By Ryan McGuire,
Senior Research Analyst
As their name suggests, medical information teams are charged with organizing and understanding pharmaceutical companies’ referenced clinical literature. These teams’ handling of companies’ medical literature makes them go-to sources internally for medical requests. The processing of these requests also makes medical information a natural fit for filling the role of, or at least overseeing, library services as well.
In fact, fifty-seven percent of participants taking part in our new study of medical information functions organize library services under medical information teams’ umbrella. For the reasons stated above (medical information personnel are typically the most familiar with company literature), the percentage of companies that give corporate library services responsibilities to medical information teams could climb even higher.
Library services are treated very differently from company to company. At one end of the spectrum, some large pharmaceutical companies have full-scale library services functions with full-time staff. These companies typically have access to every electronic medical journal available through a global web site. The library services function can provide access to any article that an employee requests.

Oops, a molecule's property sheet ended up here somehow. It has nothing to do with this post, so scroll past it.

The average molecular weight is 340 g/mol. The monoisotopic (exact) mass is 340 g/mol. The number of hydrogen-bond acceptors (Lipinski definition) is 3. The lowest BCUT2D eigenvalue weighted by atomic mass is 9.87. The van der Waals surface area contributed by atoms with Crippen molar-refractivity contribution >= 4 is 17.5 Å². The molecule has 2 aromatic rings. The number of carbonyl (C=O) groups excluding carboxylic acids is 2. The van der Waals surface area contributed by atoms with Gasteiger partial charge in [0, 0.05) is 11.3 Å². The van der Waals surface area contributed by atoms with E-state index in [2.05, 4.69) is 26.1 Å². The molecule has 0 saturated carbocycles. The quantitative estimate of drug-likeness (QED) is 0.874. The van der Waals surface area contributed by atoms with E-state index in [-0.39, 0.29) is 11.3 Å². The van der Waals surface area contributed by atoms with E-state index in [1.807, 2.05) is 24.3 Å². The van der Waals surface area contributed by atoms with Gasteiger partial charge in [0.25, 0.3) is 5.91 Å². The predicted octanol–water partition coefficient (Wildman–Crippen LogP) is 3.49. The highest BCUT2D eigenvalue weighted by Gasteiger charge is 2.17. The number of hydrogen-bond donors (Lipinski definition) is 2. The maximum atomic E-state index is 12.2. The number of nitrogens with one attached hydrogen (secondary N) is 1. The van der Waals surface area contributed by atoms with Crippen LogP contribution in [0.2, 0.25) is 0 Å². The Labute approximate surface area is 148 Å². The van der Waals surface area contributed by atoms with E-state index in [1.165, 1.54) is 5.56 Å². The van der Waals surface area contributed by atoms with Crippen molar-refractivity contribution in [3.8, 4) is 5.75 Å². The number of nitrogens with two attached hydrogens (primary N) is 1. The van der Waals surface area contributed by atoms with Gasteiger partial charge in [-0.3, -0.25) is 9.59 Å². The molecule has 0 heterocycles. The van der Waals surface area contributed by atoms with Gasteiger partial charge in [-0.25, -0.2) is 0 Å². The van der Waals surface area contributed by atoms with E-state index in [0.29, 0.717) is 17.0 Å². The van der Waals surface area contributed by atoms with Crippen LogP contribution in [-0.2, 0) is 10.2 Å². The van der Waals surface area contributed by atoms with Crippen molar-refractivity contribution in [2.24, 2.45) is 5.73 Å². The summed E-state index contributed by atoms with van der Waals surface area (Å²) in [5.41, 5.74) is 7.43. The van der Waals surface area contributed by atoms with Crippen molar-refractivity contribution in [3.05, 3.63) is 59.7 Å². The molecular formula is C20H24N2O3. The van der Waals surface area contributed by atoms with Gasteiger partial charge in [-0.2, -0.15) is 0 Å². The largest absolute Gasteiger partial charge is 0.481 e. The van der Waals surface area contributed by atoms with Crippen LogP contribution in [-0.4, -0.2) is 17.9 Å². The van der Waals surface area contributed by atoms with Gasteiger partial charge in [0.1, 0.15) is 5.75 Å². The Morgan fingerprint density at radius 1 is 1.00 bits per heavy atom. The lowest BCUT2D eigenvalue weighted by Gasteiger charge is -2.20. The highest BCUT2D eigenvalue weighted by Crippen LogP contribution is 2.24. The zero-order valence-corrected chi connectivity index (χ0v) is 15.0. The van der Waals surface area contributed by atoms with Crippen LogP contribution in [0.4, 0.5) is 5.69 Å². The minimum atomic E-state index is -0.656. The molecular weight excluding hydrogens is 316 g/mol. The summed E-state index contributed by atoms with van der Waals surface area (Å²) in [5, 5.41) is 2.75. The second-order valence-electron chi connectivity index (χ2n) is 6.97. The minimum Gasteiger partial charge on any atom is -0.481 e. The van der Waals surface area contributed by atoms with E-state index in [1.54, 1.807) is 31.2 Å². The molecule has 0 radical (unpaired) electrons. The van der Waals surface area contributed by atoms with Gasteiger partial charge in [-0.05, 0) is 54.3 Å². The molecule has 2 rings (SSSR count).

At the other end of the spectrum, smaller companies’ library services functions act as a central repository for all company literature but fail to offer journal articles pertaining to non-company drugs. In reality, what now appears to produce the best results for the ‘average’ pharmaceutical company is to build library services somewhere in the middle of the two extremes. Giving employees access to every medical journal under the sun can be extremely helpful, but it also comes at a considerable cost. Conversely, housing only the journal articles in which a company product is mentioned doesn’t offer much help to employees attempting market research or competitive intelligence.
One of the goals for library services, and medical information in general, is to ensure employee’s search for information is as efficient as possible so they can make quality decisions with in their day-to-day activities. There is nothing efficient about asking employees to conduct their own independent literature searches only to have the electronic journal articles stored on their workstations. That can lead to too many repeat purchases of identical publications and at $30 per article reprint, the costs rise quickly even for a large medical information team.
Journal article requests should be placed through the company’s library service team — a group with expertise at handling searches and ordering reprints. Once the article has arrived, the library services team can store it centrally and make it available to anyone in the company, avoiding redundant purchases. When employees learn to rely on this helpful internal resource, they can spend more time doing their jobs and less time navigating the world of medical publications.